Soccer star Christine Sinclair is many things. To her teammates, some of whom she has known for over a decade, she is merely “Sincy,” a nickname affectionately spoken by players and managers alike. To the group of twelve-year old girls who wait impatiently in the halls of BMO stadium for the chance of an autograph or a selfie, she is nothing short of football royalty. As captain of the Canada women’s national soccer team, Sinclair has scored 153 international goals, and climbed the 2012 Olympic podium to claim a bronze medal. While she is best known for her domination on the field, her teammates know her as a quietly confident leader, who knows what to say and when to say it. That’s what they’ll trust her to do this summer, as they make their way to Rio de Janeiro, for a second chance at Olympic gold.
You’ve captained the national team for years. What’s your leadership style?
I joke that all I do is do the coin toss at the start of the game and wear an arm band. But, really, on this team we have a bunch of leaders. Everyone leads in their own way. I’m a quieter type of leader. I’ll do anything for my team, and I’ll speak up when needed, but I tend to lead more by example.
What does that involve?
It’s demonstrating work ethic: doing what’s best to prepare, not cutting corners, things like that. It’s just day in and day out doing the right things and what’s right for the team. I tend to respond best to leaders who are just good, quality people, and that’s what I try to be as a leader myself.
But, as you said, you do know when to speak up. Take us back to the 2012 London Olympics, when the team lost a semifinal match due to some questionable officiating, and you famously delivered a speech urging your teammates not to be discouraged.
It wasn’t a situation where I consciously thought, This is important for me to say. It was just a feeling I had inside. As a team, we were completely heartbroken that we lost the chance of getting the gold medal, especially in the fashion it happened. I wanted to remind the team that in two days we would have a chance to win an Olympic medal, and that that’s a once-in-a-lifetime opportunity. I wanted to remind them that it was OK to be mad for a little bit, but that they should also move on and get ready for a chance to get on the podium.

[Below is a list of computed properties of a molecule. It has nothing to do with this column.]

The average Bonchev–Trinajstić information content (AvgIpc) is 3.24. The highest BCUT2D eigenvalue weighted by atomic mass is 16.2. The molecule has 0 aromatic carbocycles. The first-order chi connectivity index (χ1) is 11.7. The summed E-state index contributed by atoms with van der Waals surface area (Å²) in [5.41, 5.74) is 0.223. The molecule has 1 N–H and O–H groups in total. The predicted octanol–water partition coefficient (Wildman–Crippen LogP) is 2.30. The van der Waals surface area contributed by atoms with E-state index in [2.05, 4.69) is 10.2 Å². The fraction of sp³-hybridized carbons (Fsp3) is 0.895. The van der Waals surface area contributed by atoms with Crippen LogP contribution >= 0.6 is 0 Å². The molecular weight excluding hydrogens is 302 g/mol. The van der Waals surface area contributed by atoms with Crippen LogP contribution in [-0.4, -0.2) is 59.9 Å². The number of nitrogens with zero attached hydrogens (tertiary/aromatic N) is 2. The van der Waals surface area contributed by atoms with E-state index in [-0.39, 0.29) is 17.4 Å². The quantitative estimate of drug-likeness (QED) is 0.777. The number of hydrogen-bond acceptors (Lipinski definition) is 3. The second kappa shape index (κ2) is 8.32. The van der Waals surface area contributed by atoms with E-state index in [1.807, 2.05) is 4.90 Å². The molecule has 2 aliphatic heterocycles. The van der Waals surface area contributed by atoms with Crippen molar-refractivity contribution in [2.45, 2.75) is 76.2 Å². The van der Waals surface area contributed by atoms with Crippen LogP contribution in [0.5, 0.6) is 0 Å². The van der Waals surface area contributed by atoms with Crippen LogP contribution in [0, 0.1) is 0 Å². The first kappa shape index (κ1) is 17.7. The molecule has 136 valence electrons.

So was your goal to try to get your teammates to take the longer view?
Absolutely. Our goal heading to the London Olympics was to get on the podium. I love the fact that we were so mad we lost the chance for gold that we were going to be disappointed with the bronze medal. But had someone told us at the start of the tournament that we were going to be playing for bronze, we all would have taken that opportunity in a heartbeat. I wanted to put things in perspective.
Would your coach, John Herdman, be a good example of the kind of leader you aspire to be?
His passion, and his ability to impact every single single player on an individual level, but also [to affect us] collectively as a team. I think that’s very unique. Every day, he brings something new. And after every meeting we have, it’s like, “alright, let’s go play.”
When you say that there’s a lot of leaders on the team, is that something that you’ve tried to foster?
Yeah, absolutely. It’s encouraging the idea that everyone’s a leader on the field. In their own unique way, everyone has a kind of influence with a different group in the team. It’s about giving people the confidence to express themselves.
Ok, I’ve got some lightning-round questions for you. What’s your best sleep tip?
That’s interesting, because I actually am not a good sleeper. Recently, I’ve started a little routine: I have tea now and I read every night before I go to bed.
How do you handle early morning wake-ups?
I’m so not a morning person! So: coffee, lots of coffee. And getting to bed as early as possible.
What’s your go-to power lunch?
I’m a big fan of bowls, whether it’s [based on] quinoa or anything like that. I like add a little Mexican flare to them with spices and stuff.
How do you unplug on your days off?
Believe it or not, I like to golf. On a nice day, I enjoy a round of golf. I also have two young nieces, so if I happen to be in Vancouver, I’m with them.
How do you organize your to-do list?
I have two—one that includes general things that I need to accomplish that don’t necessarily have to be like, tomorrow; they’re things I’ll just get to when I get to them. I also have a second list beside my bed, because I tend to think of things before I go to sleep. As long as I write things down, I’m good.
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